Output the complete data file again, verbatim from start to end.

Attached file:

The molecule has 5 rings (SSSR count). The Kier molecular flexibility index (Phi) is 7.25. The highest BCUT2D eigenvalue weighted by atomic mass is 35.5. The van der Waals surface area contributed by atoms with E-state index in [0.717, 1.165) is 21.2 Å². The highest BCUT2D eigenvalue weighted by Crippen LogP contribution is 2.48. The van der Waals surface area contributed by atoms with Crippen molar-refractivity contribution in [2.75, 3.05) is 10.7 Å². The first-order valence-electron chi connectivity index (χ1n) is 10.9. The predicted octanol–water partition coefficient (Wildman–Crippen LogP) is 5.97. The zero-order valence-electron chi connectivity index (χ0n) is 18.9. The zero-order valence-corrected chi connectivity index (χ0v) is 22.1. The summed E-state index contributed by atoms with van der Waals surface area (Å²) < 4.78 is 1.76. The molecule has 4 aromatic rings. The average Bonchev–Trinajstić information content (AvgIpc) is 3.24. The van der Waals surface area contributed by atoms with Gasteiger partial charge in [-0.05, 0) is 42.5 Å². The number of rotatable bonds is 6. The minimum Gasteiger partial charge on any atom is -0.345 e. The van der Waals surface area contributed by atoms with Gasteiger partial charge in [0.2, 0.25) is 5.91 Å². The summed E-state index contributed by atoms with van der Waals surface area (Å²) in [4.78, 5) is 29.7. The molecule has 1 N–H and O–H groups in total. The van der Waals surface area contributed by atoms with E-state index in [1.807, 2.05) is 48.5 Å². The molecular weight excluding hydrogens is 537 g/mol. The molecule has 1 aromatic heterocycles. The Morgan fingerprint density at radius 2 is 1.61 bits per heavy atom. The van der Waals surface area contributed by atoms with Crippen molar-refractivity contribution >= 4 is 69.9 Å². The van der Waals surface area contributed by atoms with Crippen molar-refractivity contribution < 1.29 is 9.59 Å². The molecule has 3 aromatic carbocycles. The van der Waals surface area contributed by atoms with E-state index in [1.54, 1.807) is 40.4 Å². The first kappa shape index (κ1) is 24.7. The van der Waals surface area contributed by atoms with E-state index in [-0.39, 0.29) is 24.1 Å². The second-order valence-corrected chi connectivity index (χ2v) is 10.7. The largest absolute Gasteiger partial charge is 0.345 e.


The molecule has 5 rings (SSSR count). The Kier molecular flexibility index (Phi) is 7.25. The highest BCUT2D eigenvalue weighted by atomic mass is 35.5. The van der Waals surface area contributed by atoms with E-state index in [0.717, 1.165) is 21.2 Å². The highest BCUT2D eigenvalue weighted by Crippen LogP contribution is 2.48. The van der Waals surface area contributed by atoms with Crippen molar-refractivity contribution in [2.75, 3.05) is 10.7 Å². The first-order valence-electron chi connectivity index (χ1n) is 10.9. The predicted octanol–water partition coefficient (Wildman–Crippen LogP) is 5.97. The zero-order valence-electron chi connectivity index (χ0n) is 18.9. The zero-order valence-corrected chi connectivity index (χ0v) is 22.1. The summed E-state index contributed by atoms with van der Waals surface area (Å²) < 4.78 is 1.76. The molecule has 4 aromatic rings. The average Bonchev–Trinajstić information content (AvgIpc) is 3.24. The van der Waals surface area contributed by atoms with Gasteiger partial charge in [-0.05, 0) is 42.5 Å². The number of rotatable bonds is 6. The minimum Gasteiger partial charge on any atom is -0.345 e. The van der Waals surface area contributed by atoms with Gasteiger partial charge in [0.2, 0.25) is 5.91 Å². The summed E-state index contributed by atoms with van der Waals surface area (Å²) in [4.78, 5) is 29.7. The molecule has 1 N–H and O–H groups in total. The van der Waals surface area contributed by atoms with E-state index in [1.807, 2.05) is 48.5 Å². The molecular weight excluding hydrogens is 537 g/mol. The molecule has 1 aromatic heterocycles. The Morgan fingerprint density at radius 2 is 1.61 bits per heavy atom. The van der Waals surface area contributed by atoms with Crippen molar-refractivity contribution >= 4 is 69.9 Å². The van der Waals surface area contributed by atoms with Crippen molar-refractivity contribution < 1.29 is 9.59 Å². The molecule has 3 aromatic carbocycles. The van der Waals surface area contributed by atoms with E-state index in [1.54, 1.807) is 40.4 Å². The first kappa shape index (κ1) is 24.7. The van der Waals surface area contributed by atoms with E-state index in [-0.39, 0.29) is 24.1 Å². The second-order valence-corrected chi connectivity index (χ2v) is 10.7. The largest absolute Gasteiger partial charge is 0.345 e.